Alan McDonnell: Why Scotland's beavers are like Yellowstone's wolves

Dig a hole, plant a tree, let it grow. You've now taken three (only slightly simplified) steps to providing a home for wildlife.

Tree-planting in Glen Affric has helped bring back a range of native wildlife.  (Picture: Getty)
Tree-planting in Glen Affric has helped bring back a range of native wildlife. (Picture: Getty)

Plant enough native trees beside each other and you create a woodland which is host to a whole community of wild plants and animals. By the time your woodland has matured, sown seeds and grown new trees, that community of plants and animals will have formed complex inter-relationships and created opportunities for yet more life – a habitat as vibrant as anywhere in Europe or North America.

Until profound changes in land use were introduced in the 18th century, woodland and trees were an integral part of Scottish people’s lives. Gaelic place names based on now lost trees and extinct forest animals are still in use today and carry whispers of what the Highland landscape used to be. Rebuilding that wildlife-rich landscape is possible.

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Just a few years after Trees for Life volunteers planted in treeless parts of Glen Affric, we saw the return of woodland fungi, plants and insects. Birds like black grouse and willow warbler followed within ten years and more wildlife returns every year.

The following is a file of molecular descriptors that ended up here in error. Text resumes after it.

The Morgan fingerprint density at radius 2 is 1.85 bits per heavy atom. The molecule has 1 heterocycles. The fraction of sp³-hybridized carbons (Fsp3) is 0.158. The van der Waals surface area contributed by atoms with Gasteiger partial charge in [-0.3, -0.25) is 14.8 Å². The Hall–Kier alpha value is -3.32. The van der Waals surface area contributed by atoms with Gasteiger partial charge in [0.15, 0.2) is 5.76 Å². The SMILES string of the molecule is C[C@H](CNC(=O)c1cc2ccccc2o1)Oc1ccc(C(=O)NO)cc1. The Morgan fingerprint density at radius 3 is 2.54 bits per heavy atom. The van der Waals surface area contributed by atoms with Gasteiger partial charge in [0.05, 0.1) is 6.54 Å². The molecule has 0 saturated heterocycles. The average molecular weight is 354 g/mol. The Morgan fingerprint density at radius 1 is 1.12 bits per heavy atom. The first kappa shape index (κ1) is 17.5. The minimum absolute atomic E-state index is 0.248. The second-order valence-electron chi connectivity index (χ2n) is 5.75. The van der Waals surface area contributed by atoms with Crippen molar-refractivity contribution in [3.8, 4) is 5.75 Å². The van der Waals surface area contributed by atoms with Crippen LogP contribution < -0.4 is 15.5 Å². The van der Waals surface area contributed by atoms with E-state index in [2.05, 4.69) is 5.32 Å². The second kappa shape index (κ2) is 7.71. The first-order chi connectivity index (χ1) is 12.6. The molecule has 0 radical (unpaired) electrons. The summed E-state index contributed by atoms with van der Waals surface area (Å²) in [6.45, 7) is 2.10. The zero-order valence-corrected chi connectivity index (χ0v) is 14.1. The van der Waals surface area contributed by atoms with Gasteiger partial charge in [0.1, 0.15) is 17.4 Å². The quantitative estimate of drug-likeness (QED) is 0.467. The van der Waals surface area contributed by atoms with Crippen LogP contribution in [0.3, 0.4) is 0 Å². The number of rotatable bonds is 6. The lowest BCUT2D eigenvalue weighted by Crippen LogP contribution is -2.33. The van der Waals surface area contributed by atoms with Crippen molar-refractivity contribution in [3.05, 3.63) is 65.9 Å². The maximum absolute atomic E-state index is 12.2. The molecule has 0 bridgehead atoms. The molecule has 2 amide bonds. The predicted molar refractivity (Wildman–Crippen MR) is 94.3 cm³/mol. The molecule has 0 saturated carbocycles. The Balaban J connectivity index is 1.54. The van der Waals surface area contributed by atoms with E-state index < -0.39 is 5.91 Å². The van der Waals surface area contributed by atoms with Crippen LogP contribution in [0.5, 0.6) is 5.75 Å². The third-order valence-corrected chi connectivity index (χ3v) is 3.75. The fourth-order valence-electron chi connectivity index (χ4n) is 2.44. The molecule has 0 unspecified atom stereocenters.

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However, if nature is to become truly re-established, we need to bring back pivotal species we have lost to unlock a multitude of openings for other plants and animals. The oft-quoted return of wolves to Yellowstone is one of the most famous examples of a reintroduction triggering an ecological cascade effect, leading as it has to a regeneration of all kinds of wildlife in the National Park, from trees to insects, amphibians, birds and mammals.

In Scotland, we are starting to live with our own pivotal reintroduction – the beaver. Renowned as nature’s engineers, beavers’ dextrous hands and iron-hard, orange incisors have transformed the river systems they have returned to across Europe. When beavers build dams, they clean sediment from the water and hold back floodwaters. Wetlands can form above beaver dams, creating a host of new habitats for plants and insects which in turn support almost everything that looks for food in a river – salmon, frogs, ducks, herons, bats, wagtails, ospreys and otters all have richer hunting grounds.

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When the vegetarian beaver chews through a tree trunk, the tree is prompted to sprout new growth, so riverbank woodlands become dynamic, with young and old trees growing side by side, providing a host of new shelter options for wildlife seeking a home.

As beavers return to our rivers, a Yellowstone-style cascade effect is within reach. But we also need to be practical about what it takes to co-exist with wild nature. Where nature and people’s use of land compete for space, there is potential for conflict. Twenty-six European countries have already reintroduced beavers and dealt with conflict between beavers, farmers and fishermen by managing the impacts that beavers have on people’s land uses.

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If people and beavers can co-exist comfortably across Europe, we can do the same here.

Restoring habitats and reintroducing wildlife take time, money and long-term commitment. We profit hugely from the well-being and enjoyment the natural world gives us. Enabling nature to thrive creates a wilder, more robust environment which can uphold livelihoods and sustain hearts, for us and for the generations who will inherit our legacy in the land.

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Alan McDonnell is conservation projects manager at the charity Trees for Life